RFID cards have multiple applications, to the point of becoming part of everyday routines. Among other uses, their technology is the best for time recording, access control and ticketing. One of their advantages is the fact that they can store data safely and operate with multiple applications. RFID cards are not limited to stores and corporate offices, since their technology is also used in health cards and bank cards. Their uses include:
Security: RFID smart cards are mostly used to open doors and, in case of emergencies, the security team can determine if there are still people in the building.
Data Tracking: The computerized system matches the information with its database, logging information into another one, noting date, type and activity. A smart-card-enabled copy machine can deduct copying costs from the cardholder’s department account.
Identification: The technology in an RFID card is used in applications that require protection of personal information. An employer can record an unique employee ID code and other data known only to the company.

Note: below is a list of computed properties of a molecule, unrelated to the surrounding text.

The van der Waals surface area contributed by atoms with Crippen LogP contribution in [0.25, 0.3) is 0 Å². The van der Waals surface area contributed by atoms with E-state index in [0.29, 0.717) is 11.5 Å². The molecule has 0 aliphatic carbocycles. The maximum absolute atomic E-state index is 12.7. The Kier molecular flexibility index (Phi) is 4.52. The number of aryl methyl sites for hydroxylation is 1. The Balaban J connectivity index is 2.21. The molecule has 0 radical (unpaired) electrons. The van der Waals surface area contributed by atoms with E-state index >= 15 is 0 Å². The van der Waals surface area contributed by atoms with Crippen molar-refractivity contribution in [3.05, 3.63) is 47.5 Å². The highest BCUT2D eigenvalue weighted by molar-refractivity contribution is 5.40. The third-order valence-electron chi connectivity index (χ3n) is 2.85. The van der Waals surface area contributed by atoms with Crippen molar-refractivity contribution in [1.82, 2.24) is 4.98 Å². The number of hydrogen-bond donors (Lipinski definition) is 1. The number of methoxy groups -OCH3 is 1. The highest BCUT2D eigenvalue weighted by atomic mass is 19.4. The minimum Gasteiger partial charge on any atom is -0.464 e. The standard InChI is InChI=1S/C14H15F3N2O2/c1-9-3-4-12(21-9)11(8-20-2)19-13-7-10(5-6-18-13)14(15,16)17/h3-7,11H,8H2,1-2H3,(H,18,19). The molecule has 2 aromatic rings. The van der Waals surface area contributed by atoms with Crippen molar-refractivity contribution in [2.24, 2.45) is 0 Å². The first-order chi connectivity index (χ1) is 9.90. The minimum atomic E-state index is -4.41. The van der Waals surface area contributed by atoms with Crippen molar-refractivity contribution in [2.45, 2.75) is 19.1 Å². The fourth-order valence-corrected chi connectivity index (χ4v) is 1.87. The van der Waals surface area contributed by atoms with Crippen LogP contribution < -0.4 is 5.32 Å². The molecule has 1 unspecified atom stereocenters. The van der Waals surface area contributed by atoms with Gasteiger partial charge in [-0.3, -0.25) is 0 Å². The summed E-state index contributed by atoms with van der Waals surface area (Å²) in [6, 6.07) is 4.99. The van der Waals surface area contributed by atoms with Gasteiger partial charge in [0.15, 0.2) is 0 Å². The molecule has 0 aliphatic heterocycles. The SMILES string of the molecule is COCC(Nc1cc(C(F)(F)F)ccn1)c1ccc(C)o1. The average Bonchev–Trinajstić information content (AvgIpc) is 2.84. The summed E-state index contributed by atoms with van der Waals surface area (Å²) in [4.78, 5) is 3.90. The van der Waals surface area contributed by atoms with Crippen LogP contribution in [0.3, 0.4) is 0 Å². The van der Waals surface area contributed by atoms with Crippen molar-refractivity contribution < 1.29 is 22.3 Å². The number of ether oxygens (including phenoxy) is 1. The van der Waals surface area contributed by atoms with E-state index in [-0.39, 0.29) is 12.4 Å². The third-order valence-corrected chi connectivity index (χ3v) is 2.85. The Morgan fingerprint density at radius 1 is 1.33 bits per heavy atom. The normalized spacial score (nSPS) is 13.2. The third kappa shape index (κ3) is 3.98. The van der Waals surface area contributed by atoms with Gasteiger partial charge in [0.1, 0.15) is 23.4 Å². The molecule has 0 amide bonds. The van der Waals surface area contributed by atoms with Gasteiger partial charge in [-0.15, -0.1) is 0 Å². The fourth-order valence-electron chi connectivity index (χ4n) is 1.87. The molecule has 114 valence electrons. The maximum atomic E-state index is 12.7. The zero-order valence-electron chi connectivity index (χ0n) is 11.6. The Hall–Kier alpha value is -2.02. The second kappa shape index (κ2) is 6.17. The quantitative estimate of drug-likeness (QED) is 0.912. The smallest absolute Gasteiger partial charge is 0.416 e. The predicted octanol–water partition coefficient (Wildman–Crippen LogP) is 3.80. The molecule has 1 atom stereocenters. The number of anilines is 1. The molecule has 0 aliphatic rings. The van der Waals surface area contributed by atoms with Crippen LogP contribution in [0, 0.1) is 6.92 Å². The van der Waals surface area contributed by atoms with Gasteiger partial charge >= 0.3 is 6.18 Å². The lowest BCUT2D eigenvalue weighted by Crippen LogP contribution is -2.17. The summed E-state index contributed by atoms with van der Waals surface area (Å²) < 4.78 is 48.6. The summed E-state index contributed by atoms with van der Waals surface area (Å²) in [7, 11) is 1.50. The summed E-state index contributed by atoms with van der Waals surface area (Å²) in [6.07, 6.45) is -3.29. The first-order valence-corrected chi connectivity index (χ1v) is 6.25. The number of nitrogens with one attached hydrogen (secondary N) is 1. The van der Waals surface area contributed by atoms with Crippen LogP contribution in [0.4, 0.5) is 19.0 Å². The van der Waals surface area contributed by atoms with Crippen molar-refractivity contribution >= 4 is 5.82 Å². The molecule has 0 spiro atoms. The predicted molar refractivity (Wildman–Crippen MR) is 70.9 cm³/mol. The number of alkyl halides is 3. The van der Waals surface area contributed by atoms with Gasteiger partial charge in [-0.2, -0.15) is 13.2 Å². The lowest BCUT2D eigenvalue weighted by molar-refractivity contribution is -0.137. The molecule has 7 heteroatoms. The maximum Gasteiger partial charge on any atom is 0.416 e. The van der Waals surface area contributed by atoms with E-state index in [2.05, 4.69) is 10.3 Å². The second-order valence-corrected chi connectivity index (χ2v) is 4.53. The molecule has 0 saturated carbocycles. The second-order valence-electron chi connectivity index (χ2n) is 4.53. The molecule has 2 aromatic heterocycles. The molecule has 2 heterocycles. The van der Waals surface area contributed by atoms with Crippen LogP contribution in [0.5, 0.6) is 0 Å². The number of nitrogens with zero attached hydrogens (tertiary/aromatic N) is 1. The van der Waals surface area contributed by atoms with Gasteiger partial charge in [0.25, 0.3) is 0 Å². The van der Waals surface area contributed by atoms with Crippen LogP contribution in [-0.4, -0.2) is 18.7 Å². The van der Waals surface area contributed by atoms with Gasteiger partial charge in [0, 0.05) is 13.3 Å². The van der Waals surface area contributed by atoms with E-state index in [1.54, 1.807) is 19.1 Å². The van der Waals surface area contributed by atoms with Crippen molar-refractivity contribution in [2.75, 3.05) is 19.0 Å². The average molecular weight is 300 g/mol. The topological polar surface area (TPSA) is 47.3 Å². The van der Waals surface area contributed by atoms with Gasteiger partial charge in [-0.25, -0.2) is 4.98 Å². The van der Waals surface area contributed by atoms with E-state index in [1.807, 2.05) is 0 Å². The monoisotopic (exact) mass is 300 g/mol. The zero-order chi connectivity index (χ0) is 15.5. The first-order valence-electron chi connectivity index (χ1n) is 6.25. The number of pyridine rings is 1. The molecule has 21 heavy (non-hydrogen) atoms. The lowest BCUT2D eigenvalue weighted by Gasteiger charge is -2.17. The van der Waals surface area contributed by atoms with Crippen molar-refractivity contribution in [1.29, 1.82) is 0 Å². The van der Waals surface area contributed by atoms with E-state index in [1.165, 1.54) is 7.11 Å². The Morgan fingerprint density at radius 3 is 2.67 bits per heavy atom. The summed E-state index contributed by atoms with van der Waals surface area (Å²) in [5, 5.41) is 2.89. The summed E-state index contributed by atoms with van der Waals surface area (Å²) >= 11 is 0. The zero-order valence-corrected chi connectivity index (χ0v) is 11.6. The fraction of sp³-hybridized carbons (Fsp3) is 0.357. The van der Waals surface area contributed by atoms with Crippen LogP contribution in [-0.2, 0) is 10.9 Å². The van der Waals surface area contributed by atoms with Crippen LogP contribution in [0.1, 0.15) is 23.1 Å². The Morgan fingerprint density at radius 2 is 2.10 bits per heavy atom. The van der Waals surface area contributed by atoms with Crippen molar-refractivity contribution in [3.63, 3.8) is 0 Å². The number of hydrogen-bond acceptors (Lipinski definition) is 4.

Payments: Credit and Debit cards have embedded RFID chips to provide a safe payment system.
Access Control: The RFID cards are issued with access rights in companies where data has to be controlled and objects need to be identified.
Gift Cards: They’re activated by the POS, allowing cashless payments in a similar way to credit or debit cards.
Event Accreditation: Some of these cards can be broken in two parts: One half works as either a ticket or an ID-card, while the other is printed with special information.
Student ID: They can be used as tickets for public transport, cashless payments in canteen and as a library card. Some student ID cards can be thermo-rewritten and personalized with their photo, name, matriculation number and even fingerprints.
Voucher Cards: These smart cards can be integrated to a loyalty system. A voucher can be personalized and can be redeemed at the company’s store or website. They can be found at boutiques, cinemas and restaurants.